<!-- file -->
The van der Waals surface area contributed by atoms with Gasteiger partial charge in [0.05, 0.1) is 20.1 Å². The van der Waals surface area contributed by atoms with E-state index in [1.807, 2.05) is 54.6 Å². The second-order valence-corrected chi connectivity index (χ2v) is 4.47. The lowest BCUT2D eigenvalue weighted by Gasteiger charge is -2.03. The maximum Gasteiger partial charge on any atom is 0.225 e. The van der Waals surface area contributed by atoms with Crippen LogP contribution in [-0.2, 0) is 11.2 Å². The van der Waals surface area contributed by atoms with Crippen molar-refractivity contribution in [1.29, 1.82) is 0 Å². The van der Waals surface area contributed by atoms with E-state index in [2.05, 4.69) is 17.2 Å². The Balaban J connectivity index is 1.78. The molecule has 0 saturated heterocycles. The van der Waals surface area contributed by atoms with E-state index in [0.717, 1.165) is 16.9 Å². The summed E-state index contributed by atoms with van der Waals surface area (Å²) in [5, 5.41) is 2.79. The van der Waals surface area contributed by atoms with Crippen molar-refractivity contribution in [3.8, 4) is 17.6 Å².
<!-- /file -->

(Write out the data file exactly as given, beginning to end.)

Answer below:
The van der Waals surface area contributed by atoms with Gasteiger partial charge in [0.05, 0.1) is 20.1 Å². The van der Waals surface area contributed by atoms with E-state index in [1.807, 2.05) is 54.6 Å². The second-order valence-corrected chi connectivity index (χ2v) is 4.47. The lowest BCUT2D eigenvalue weighted by Gasteiger charge is -2.03. The maximum Gasteiger partial charge on any atom is 0.225 e. The van der Waals surface area contributed by atoms with Crippen LogP contribution in [-0.2, 0) is 11.2 Å². The van der Waals surface area contributed by atoms with Crippen molar-refractivity contribution in [1.29, 1.82) is 0 Å². The van der Waals surface area contributed by atoms with E-state index in [2.05, 4.69) is 17.2 Å². The Balaban J connectivity index is 1.78. The molecule has 0 saturated heterocycles. The van der Waals surface area contributed by atoms with E-state index in [0.717, 1.165) is 16.9 Å². The summed E-state index contributed by atoms with van der Waals surface area (Å²) in [5, 5.41) is 2.79. The van der Waals surface area contributed by atoms with Crippen molar-refractivity contribution in [3.8, 4) is 17.6 Å².